The Court of Appeal has now upheld an earlier EAT decision that TUPE only applies to service provision changes involving the same client. This meant that where the new owner of a building appointed new agents to manage the property after it took ownership, TUPE did not apply to transfer employees employed by the contractor appointed by the former owner to manage the building.

This decision addresses the second type of TUPE transfer introduced in 2006 to cover service provision changes, the first type being a transfer of an economic entity. The intention was to address the ambiguity as to whether TUPE applied in the context of outsourcing. Since 2006, TUPE transfers can arise where a person (the “client”) either outsources an activity, “in-sources” it or changes the identity of the contractor providing the outsourced activity, provided certain other conditions are met.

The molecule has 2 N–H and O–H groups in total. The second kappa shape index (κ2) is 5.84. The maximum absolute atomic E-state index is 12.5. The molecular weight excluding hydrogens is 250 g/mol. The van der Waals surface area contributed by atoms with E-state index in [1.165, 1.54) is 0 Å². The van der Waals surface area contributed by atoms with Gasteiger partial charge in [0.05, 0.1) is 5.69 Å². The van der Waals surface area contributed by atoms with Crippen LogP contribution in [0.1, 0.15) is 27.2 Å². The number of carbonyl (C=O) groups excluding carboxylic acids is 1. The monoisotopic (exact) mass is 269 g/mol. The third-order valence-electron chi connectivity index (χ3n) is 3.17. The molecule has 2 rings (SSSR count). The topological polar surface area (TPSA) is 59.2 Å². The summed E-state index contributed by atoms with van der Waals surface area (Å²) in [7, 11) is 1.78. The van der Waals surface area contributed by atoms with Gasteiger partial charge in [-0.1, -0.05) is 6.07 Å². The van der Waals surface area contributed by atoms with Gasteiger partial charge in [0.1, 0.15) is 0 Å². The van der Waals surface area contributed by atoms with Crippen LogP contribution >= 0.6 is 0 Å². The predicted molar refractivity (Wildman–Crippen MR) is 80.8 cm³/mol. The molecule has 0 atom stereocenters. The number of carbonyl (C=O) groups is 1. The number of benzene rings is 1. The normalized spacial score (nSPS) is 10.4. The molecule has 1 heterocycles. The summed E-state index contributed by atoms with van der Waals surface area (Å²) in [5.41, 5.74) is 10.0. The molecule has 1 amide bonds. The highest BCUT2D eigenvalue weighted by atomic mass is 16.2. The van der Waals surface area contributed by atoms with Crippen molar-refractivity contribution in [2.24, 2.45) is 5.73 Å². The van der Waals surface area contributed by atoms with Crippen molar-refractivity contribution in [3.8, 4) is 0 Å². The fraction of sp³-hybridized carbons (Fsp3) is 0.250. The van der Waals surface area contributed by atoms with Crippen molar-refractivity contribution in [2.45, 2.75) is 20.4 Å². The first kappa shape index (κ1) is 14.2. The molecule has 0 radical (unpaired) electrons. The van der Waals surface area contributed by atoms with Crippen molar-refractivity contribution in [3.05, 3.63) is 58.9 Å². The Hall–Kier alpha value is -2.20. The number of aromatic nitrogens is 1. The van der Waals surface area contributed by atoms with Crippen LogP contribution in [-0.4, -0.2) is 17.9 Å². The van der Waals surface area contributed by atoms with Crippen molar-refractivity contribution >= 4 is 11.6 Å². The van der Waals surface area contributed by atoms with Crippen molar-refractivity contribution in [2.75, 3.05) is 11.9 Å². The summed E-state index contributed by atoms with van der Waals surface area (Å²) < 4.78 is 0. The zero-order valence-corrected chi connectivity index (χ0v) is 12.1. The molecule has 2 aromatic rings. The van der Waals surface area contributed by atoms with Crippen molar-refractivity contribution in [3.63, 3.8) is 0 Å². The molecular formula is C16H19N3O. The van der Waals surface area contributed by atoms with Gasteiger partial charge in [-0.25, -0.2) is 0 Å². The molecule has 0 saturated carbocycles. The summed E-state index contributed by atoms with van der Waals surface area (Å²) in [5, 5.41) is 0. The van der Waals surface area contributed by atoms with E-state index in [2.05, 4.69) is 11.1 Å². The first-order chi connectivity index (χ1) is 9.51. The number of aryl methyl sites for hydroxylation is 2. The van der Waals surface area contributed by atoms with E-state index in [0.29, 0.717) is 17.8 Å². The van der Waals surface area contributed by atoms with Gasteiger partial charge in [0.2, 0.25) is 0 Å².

This case has important ramifications for organisations providing outsourced services, particularly in markets where the legal entity to whom the services are provided (the “client”) can change.

This is one of a number of cases which interpret regulations about service provision changes literally as opposed to purposefully. “Clients” should beware; this may signal a result to the pre- 2006 ambiguity, where disgruntled contractors argued that a change in service provider was a transfer of an economic entity.